Wanee And Peach Fest: Brothers In Arms

Dickey Betts Band
Christoper Hoffman
– Dickey Betts Band
at Peach Fest

As the song “Midnight Rider” says, the road goes on forever, which is especially true for the Allman Brothers Band.
The Allmans stopped touring in 2014 and the deaths last year of founding members Gregg Allman and Butch Trucks left a hole in the live music scene as their fans and the industry as a whole mourned their loss. Both toured separately with their own groups after the Allman Brothers called it quits, and their spirit remains among Peach Fest attendees. 
ABB manager Bert Holman, the keeper of the flame, retains his position in charge of the Allman Brothers Band as an intellectual property. The band is a partner in both Peach Fest and Wanee, a 13-year-old Florida event that jump-started the group’s foray into festivals.
The vision for Peach Fest started about 15 years ago with Trucks, the Allmans’ drummer who wanted to create an ABB-centric festival, Holman said. It would be the quintessential Allman Brothers experience, extending to a vendors’ village featuring Allmans recordings, artwork and other merchandise.
Working closely with Jonny Podell, the band’s longtime agent, the original concept involved the Allman Brothers Band, Gov’t Mule, The Derek Trucks Band and “whatever band” on their own ABB members Jaimoe and Oteil Burbridge wanted to perform, Holman said.
“The problem was who’s going to fund it,” he said. “We’re not equipped to run a festival and where do you do it? Butch wanted to do this in 20 places. I told him, let’s try and do it one place first.”
Through a series of conversations Holman had with promoters, including Jon Stoll with Florida-based Fantasma Productions, he found a site at Spirit of the Suwanee Music Park in Live Oak, Fla., situated 85 miles west of Jacksonville. Stoll had promoted bluegrass shows at the park, and most important, it had an existing campground, which is essential for producing a multi-day festival.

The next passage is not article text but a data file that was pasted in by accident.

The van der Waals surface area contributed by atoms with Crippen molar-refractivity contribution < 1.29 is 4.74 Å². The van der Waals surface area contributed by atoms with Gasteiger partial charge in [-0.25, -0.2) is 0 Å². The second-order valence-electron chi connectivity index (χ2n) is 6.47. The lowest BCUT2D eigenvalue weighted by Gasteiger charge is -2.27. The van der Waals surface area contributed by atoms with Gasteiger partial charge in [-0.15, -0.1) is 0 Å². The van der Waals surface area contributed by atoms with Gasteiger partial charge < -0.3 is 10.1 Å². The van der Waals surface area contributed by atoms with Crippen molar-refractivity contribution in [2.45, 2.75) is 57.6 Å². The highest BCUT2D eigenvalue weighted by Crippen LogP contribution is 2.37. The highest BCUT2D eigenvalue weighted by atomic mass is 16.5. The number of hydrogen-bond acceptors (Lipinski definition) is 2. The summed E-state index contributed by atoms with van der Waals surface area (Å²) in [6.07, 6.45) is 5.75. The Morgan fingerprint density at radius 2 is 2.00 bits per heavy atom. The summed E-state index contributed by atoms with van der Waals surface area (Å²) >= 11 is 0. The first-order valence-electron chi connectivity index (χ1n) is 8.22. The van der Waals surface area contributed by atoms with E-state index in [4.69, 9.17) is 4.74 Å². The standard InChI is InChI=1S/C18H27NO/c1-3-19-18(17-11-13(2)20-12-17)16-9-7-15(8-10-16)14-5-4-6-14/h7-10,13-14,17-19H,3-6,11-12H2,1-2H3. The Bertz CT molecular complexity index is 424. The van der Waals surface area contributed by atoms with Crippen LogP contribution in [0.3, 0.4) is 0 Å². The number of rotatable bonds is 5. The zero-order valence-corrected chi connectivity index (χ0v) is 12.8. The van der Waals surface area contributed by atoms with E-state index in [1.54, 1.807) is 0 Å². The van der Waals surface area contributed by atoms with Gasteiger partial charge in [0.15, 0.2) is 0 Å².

“One thing led to another and the first year (2005) we drew about 5,000 in attendance,” Holman said. “We proved the concept but we weren’t making money. We had to expand what we were doing. We needed reggae, country and bluegrass acts with multiple headliners.”
Fantasma Productions ran Wanee over its first three years, and booked Railroad Earth, The Wailers and Nickel Creek, among others to create some balance among musical styles without veering too far from the jam band scene. Stoll died in January 2008, at which point, Live Nation acquired Fantasma and took over as Wanee’s co-producer. The April festival grew to become a strong event, drawing up to 18,000 a day. Holman then got to work on Peach Fest, which launched four years later.
Moe + Little Feat
Christopher Hoffman
– Moe + Little Feat
Peach Fest
Holman kept looking for the right spot for Peach Fest and with assistance from Northeast promoter Jim Koplik, he found Montage Mountain, a Live Nation amphitheater that’s part of a Pennsylvania ski resort. Holman knew the venue from working 13 years for John Scher, another northeast promoter. At that time, the facility had just approved camping for 4,000 people, and as a bonus, it had a waterpark, an attraction that set it apart from other festivals.
Montage Mountain proved to be the perfect site. The Allman Brothers’ biggest market is the northeast, Holman said, and the venue sits within a two-hour drive of New York and Philadelphia. Over the years, camping has expanded to the point that up to two-thirds of festival patrons pitch their tents on the mountain side. For those who don’t like sleeping on the ground, there are plenty of hotels in the Scranton-Wilkes Barre community.
In addition to satisfying their fans’ craving for all things Allman Brothers, the event met the needs of the band members as they began the gradual process for retiring from the road.
“The band was getting pressure on one side from Derek and Warren, who wanted time to go out and tour with their bands, and the guys in the Allman Brothers, Gregg particularly, who didn’t want to tour too much,” Holman said. “They found it grueling. We came to the idea of making everybody come to us, which is what did at the Beacon Theatre in New York. It’s easier on us. Same concept for the festival.”